Science is organized common sense where many a beautiful theory was killed by an ugly fact. – Thomas Huxley
It really is a nice theory. The only defect I can think it has is probably common to all philosophical theories. It’s wrong – Saul Kripke
I received the following question (abbreviated slightly) regarding blog 18 Percentage Change from Baseline – Great or Poor?
What about the case where you have just a single group of subjects measured at two time-points (say, baseline and follow-up)? This often occurs in medical studies, as you know.
Then, is percent change still not useful for each subject?
With regard to this specific design and percentage change, you can compute the mean difference between baseline and post. Alternatively you could compute the difference between baseline and post divided by baseline (assuming you have a ratio level scale) and present the median percent change. [Note: for reasons mentioned in my blog, the individual percentage changes tend to have a highly positively skewed distributions, So I would use medians rather than means.]
But what does it mean?
A single group measured at two-time points with an intervention in between is an internally flawed (horrible) design. Many effects could cause a true mean change from baseline to post. Unfortunately, it is typically not only the (medical) treatment. For example, natural changes in people (e.g., spontaneous remission, natural healing, regression to the mean), season, selection of subjects (sick patients come to doctors because they are ill – at any later time point they aren’t as ill), subjects saying the nice doctor helped them, etc (and there is a very long list of potential other reasons to explain the difference). Most of these alternative (non-treatment) factors bias the results to make the second observation appear better. The single group pre-post is a truly horrible design. This is not a true experimental design. Campbell and Stanley referred to this design as a Pre-Experimental Design or a quasi-experimental design (see page 7 of their book).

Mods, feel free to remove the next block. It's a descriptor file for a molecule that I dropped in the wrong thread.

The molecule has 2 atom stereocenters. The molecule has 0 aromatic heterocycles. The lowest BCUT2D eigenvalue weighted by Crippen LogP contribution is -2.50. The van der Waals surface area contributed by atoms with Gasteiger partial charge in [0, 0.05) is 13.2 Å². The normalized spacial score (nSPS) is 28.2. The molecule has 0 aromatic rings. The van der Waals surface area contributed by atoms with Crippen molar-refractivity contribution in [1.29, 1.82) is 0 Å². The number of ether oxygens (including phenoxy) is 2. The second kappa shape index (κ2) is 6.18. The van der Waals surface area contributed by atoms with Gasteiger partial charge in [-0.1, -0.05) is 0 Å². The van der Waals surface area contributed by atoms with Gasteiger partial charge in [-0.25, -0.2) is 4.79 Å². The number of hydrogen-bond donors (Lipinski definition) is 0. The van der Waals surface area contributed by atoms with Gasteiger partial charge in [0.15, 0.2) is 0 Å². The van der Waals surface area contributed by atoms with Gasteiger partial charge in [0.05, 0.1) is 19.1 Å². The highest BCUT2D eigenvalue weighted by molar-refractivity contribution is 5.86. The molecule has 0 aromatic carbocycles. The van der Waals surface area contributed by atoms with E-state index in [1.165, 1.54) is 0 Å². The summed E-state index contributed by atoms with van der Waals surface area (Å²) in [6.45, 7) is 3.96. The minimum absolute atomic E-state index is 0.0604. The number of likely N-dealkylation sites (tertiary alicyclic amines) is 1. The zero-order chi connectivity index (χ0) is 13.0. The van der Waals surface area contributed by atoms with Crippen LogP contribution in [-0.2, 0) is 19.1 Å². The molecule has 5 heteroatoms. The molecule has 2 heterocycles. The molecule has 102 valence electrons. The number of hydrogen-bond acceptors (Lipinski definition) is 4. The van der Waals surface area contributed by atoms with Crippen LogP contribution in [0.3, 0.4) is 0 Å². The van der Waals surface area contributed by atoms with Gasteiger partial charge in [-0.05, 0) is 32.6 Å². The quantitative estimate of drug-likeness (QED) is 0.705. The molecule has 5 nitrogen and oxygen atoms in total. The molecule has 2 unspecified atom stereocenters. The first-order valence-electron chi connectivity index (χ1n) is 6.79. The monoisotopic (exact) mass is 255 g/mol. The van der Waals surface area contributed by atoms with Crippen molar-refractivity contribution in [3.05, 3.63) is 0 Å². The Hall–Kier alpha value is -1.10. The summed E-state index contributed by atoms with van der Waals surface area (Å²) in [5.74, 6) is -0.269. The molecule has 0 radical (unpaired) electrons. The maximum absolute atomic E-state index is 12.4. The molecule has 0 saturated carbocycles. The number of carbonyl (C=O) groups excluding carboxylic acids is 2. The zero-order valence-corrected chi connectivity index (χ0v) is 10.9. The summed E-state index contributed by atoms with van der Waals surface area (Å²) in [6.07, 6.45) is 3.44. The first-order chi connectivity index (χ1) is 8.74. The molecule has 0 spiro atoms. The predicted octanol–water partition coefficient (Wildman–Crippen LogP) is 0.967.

The very first study I professionally analyzed was a 4 week drug intervention in depression. Yes, the patients treated with our medication (Amoxapine) changed 13 points. Fortunately, the study was a randomized and blinded study, with patients treated with drug or placebo. It was only because we included placebo patients, who had a mean change of 7, that we could deduce that our drug had a 6 point drug-treatment effect. Without the placebo group, the 13 points could have been solely a placebo or any number of similar effects.
Unfortunately, most experimentalists can make NO credible interpretation as to why the one-group pretest-posttest design [percentage] difference is what it is. One could say, ‘we saw a 13 point difference … or a 31% median percentage improvement relative to baseline’. But there is a major leap from saying ‘there was a change’ to saying that ‘we saw a change due to the treatment’. They typically put two disjoint effects together in the sentence and make such a implication, such as ‘the 31 patients, WHO RECEIVED TREATMENT X, had a 13 point difference … .’
Unfortunately, as the commenter noted, this is a frequently used design, especially in the medical device industry. For such a design to work, the scientists MUST believe that patients are static and unchanging – a patently and demonstrably false assumption. But then again, they would seldom hire a ‘real’ statistician to review their study. They typically use students who only had single Stat course to analyze their data. They don’t like to be told their head of clinical operations is incompetent or they are too cheap to run a real study.
Again, the One-Group Pretest-Posttest study is NOT a real experiment, it is little more than a set of testimonials (One-Group (informal Pretest-) Posttest ‘study’ with much missing data). You could compute the change and percentage change, but it cannot be interpreted, hence any conclusions – data analysis – is meaningless. The ONLY good that can come of such a trial is the promise of doing a real trial.